Short-term bond funds vs. CDs

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Savers just cannot catch a break in today’s interest rate environment. According to Bankrate’s archives, the average one-year CD has yielded under 1 percent since September 2009 — and under 0.5 percent since December 2010.

After the erosion of purchasing power through inflation, savers are kind of paying banks to keep their money. But rather than seeking higher yields in longer CD maturities, savers do have more liquid options as I blogged about last week.

But there are even more. I recently spoke with Chris Ravsten, founder of Foxstone Financial in Denver, Colo., who suggested short-term bond funds as an antidote to low CD rates.

With interest rates set to rise at some point in the future, bond fund investors have received plenty of warnings about what will happen to long-term interest rates. When rates increase, the value of existing bonds will fall and that can lead to losses for bond fund investors.

But there are some types of bonds that do well in a rising rate environment, according to Ravsten.

“We use no-load bond funds,” Ravsten says.

Bond funds “are very liquid and clients are able to get their money out of them in about three days — which is in most cases plenty of time in the event of an emergency,” he says.

A no-load fund will have no sales commission upon buying the fund or on selling. But that doesn’t mean all no-load funds are fee-free. There may be a redemption fee imposed upon selling or some funds may specify a length of time that the fund must be held in order to avoid a fee.

Any fees investors pay will ultimately reduce the return on investment, which can make the entire exercise of finding higher yielding investments moot. Before investing in anything, be sure to understand the fees.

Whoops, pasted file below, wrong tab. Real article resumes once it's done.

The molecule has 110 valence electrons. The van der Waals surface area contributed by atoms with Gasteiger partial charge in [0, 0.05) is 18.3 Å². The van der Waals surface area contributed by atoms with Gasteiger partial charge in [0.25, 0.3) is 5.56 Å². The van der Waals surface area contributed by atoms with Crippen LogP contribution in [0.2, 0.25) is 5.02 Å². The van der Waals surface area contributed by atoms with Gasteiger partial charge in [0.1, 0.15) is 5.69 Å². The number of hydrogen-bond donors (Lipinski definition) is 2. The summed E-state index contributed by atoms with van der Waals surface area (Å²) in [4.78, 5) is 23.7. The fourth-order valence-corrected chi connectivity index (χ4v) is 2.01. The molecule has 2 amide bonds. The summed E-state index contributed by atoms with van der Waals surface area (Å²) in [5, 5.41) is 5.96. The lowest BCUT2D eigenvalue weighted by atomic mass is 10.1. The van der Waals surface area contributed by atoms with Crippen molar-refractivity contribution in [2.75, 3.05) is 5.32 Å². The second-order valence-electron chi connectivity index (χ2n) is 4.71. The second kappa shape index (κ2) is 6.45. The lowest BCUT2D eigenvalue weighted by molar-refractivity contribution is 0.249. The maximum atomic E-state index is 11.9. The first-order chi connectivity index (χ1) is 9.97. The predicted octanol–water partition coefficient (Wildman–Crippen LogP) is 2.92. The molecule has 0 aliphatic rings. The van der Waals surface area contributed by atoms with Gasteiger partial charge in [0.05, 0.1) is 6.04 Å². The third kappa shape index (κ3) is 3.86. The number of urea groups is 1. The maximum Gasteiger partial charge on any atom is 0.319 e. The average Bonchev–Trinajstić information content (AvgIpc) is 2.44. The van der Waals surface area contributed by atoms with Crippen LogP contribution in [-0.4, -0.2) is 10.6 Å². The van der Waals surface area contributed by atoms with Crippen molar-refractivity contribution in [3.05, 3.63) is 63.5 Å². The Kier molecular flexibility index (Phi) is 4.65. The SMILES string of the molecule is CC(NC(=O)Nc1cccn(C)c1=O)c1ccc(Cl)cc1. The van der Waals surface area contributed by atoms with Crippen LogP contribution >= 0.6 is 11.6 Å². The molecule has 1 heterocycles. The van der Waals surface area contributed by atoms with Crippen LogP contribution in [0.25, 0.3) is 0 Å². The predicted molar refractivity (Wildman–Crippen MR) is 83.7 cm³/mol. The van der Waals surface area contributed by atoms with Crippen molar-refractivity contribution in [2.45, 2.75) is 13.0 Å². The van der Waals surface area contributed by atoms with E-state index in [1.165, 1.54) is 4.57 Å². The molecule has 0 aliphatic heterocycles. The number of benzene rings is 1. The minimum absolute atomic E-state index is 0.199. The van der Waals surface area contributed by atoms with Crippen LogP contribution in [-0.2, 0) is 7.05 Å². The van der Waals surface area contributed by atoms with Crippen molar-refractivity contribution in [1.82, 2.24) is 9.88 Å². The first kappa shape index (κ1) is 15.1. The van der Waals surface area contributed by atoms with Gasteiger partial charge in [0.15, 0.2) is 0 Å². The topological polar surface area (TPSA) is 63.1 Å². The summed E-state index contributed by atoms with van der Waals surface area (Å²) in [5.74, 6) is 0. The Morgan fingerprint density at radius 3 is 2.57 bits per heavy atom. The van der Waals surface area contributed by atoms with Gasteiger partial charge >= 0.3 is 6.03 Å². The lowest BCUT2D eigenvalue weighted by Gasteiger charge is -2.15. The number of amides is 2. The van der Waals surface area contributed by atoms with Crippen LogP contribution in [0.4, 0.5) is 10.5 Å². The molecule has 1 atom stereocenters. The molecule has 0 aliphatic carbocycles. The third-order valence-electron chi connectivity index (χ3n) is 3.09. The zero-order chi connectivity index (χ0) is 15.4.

Certain types of bonds perform better than others in a rising rate environment, including “floating rate bonds that tie into bank loans, TIPS and high-yield junk bonds do well,” says Ravsten.

To avoid falling bond prices when rates increase, he recommends sticking to the short- to mid-term.

While some bonds will do better than others in a rising rate environment, others fare much worse.

According to a story from April, “Bond funds to avoid as rates rise,” by Jonenelle Marte, investors may want to beware of “bonds with longer maturity, zero-coupon bonds, and issues with little credit risk.”

From the story:

Long-term Treasurys, for example, are especially sensitive to interest rate risk because few factors other than rate movements affect their yields. Indeed, the long-term government bond fund category at Morningstar carries the most interest rate risk of any funds, with an average duration of 14.16 years. And these funds have already seen losses: The average fund lost 1.53 percent in the first quarter after falling 8.63 percent in the fourth quarter of 2010, according to the fund tracker.

The story identifies municipal bond funds, zero-coupon bond funds and Ginnie Mae funds as possible money-losers when rates go up.

What other options are there?

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